The Alaska Board of Fisheries meeting has finished in Anchorage with a new plan for commercial fishing in Cook Inlet and commercial fishermen are angry.
The board settled on a scheme to permit commercial driftnetters to fish more in the lower Inlet near Homer while restricting them in the waters off Kenai farther north. The hope is the plan will allow the driftnetters to catch just as many Kenai Peninsula sockeye salmon as in the past, but with a bycatch of fewer of the struggling silver and sockeye salmon bound for the Susitna River drainage.
Along with that action, the board developed a plan to allow commercial setnetters to experiment with new, shallower nets to see if they can minimize their bycatch of king salmon if there is a weak return of late-run Kenai kings as expected. The intent is to try to figure out a way to allow the setnetters to catch as many, or more, sockeye than they've landed in the past while reducing their catch of kings.
Sockeye are the Inlet's money fish. The Alaska Department of Fish and Game is expecting a catch of more than 4 million this summer. The approximately 1,300 holders of coveted permits to commercially fish Cook Inlet salmon harvested about 4 million of all salmon species last year and pocketed $34.2 million for the effort, according to state figures.
But board efforts to keep the sockeye catch high while adding protection for other species of salmon, and tossing a few kings and silvers in the direction of anglers, did not sit well.
The Alaska Salmon Alliance, a commercial fishing group, released a statement Friday blasting both board actions and the board process.
"With no vetting process for (regulation) measures and some 250 items to sort through, the process is doomed to fail," charged Alaska Salmon Alliance Executive Director Arni Thompson. "Moreover, we have witnessed the commercial fleet take a heavily disproportionate hit compared to other user groups."
The state board process allows any citizen to submit a proposal for regulatory change. It is among the most wide-open public processes in the country. Many, if not most, of the 250 proposals put to the board for changes in Cook Inlet fisheries this year came from commercial fishermen or commercial fishing interests.
A consultant for a sportfishing interest group, the Kenai River Sportfishing Association, counted almost 50 proposals from just one commercial fishing organization.
And some of the commercial proposals seemed aimed more at punishing other fishermen than at conserving fish. The United Cook Inlet Drift Association, the commercial driftnetters' lobby and traditionally one of the most powerful players in Cook Inlet fisheries politics, proposed the board cut salmon limits in the personal use dipnet fishery by half and ban dipnetting from boats -- the most efficient way to catch fish.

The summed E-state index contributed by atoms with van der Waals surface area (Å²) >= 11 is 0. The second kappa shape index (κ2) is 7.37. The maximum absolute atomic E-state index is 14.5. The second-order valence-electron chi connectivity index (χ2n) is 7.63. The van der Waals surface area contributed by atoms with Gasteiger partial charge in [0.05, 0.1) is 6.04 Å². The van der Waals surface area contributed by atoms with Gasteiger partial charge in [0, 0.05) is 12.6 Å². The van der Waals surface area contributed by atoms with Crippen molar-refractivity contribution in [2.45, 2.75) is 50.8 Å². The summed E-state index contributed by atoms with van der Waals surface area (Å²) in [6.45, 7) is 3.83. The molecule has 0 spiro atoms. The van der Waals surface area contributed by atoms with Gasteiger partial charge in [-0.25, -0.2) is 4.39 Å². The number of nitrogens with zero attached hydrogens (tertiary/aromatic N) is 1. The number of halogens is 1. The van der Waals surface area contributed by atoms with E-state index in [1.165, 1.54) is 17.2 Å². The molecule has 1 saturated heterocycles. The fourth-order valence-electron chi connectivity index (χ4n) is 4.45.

This despite a bad season for dipnetters. Their 2013 harvest dropped from more than 500,000 fish per year to fewer than 350,000 in a demonstration of just how much the dipnet fishery is subject to the whims of salmon.
Although about 35,000 Alaskans grab free, resident-only permits to dipnet, and more than 27,000 of these people show up at the mouth of the Kenai in July, the dipnetters are more of a spectacle than a conservation concern. They have been shown to be pretty inefficient fishermen.
With the fishery open only for the month of July -- and closed during nighttime hours -- it's not much of a threat to the fish. Dipnetters do well if a big surge of sockeyes into the river coincides with when they are allowed to fish; otherwise they don't do so well. The latter happened this past summer, and there was a lot of whining about empty nets and empty freezers. The board decided not to set off more of that by messing with dipnet limits.
Pretty much the same happened in regards to the hook-and-line king salmon fishery in the Kenai River itself, a fishery that helps support many tourism businesses on the Peninsula. That fishery is already tightly regulated, but commercial fishermen wanted it cut back further, arguing that anglers are harming salmon by fishing "on the spawning beds."
"By largely ignoring in-river habitat measures," Thomson charged in the Alliance statement, "the Board has marginally increased the in-river experience at the long-term expense of Kenai sockeye populations -- a fish rightfully enjoyed by the commercial, personal use and in-river sectors."
What exactly Thomson was talking about is unclear.
Some Kenai kings do spawn in the section of the river where motorboat traffic is allowed and could be disturbed by fishermen, but Kenai sockeyes spawn in tributaries to Skilak and Kenai lakes, the Kenai River above Skilak Lake, and tributaries to other lakes within the Kenai River drainage.
Most of those waters are protected in the Kenai National Wildlife Refuge or Chugach National Forest, and most of the tributary streams are closed to sockeye fishing. The Kenai River above Skilak Lake is also closed to motorized boats, which commercial fishermen said can disturb spawning salmon, though there is no scientific evidence to indicate that is a problem on the Kenai.
Commercial salmon fishermen argue that weak returns of king and silver salmon to the Kenai and the Susitna River drainages are due to development in the Southcentral part of the state or the growth of predatory northern pike populations in the Mat-Su. But kings and silvers are struggling in other parts of Alaska, including in the Yukon and Kuskokwim drainages where there is no development and where pike have thrived forever.
Contact Craig Medred at craig(at)alaskadispatch.com.